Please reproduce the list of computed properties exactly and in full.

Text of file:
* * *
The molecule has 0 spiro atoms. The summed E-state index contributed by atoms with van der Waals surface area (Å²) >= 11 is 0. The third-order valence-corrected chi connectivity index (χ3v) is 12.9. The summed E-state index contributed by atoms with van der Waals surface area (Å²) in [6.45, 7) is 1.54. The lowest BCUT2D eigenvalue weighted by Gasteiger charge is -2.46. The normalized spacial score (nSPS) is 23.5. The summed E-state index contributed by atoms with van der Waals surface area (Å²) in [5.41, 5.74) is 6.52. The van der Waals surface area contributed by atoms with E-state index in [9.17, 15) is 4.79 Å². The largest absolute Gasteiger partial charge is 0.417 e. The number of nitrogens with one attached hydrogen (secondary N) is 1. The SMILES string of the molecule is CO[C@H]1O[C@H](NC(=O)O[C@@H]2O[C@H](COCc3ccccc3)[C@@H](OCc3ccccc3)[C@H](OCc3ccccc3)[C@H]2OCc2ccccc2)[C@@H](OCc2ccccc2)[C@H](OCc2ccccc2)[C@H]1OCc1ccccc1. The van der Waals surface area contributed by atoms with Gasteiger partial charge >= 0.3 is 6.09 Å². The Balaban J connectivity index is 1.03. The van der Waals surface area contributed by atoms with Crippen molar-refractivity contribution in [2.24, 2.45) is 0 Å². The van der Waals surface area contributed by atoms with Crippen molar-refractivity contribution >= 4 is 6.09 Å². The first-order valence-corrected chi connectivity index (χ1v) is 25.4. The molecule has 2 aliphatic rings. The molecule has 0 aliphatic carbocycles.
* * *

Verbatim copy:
The molecule has 0 spiro atoms. The summed E-state index contributed by atoms with van der Waals surface area (Å²) >= 11 is 0. The third-order valence-corrected chi connectivity index (χ3v) is 12.9. The summed E-state index contributed by atoms with van der Waals surface area (Å²) in [6.45, 7) is 1.54. The lowest BCUT2D eigenvalue weighted by Gasteiger charge is -2.46. The normalized spacial score (nSPS) is 23.5. The summed E-state index contributed by atoms with van der Waals surface area (Å²) in [5.41, 5.74) is 6.52. The van der Waals surface area contributed by atoms with E-state index in [9.17, 15) is 4.79 Å². The largest absolute Gasteiger partial charge is 0.417 e. The number of nitrogens with one attached hydrogen (secondary N) is 1. The SMILES string of the molecule is CO[C@H]1O[C@H](NC(=O)O[C@@H]2O[C@H](COCc3ccccc3)[C@@H](OCc3ccccc3)[C@H](OCc3ccccc3)[C@H]2OCc2ccccc2)[C@@H](OCc2ccccc2)[C@H](OCc2ccccc2)[C@H]1OCc1ccccc1. The van der Waals surface area contributed by atoms with Gasteiger partial charge >= 0.3 is 6.09 Å². The Balaban J connectivity index is 1.03. The van der Waals surface area contributed by atoms with Crippen molar-refractivity contribution in [2.24, 2.45) is 0 Å². The van der Waals surface area contributed by atoms with Crippen molar-refractivity contribution >= 4 is 6.09 Å². The first-order valence-corrected chi connectivity index (χ1v) is 25.4. The molecule has 2 aliphatic rings. The molecule has 0 aliphatic carbocycles.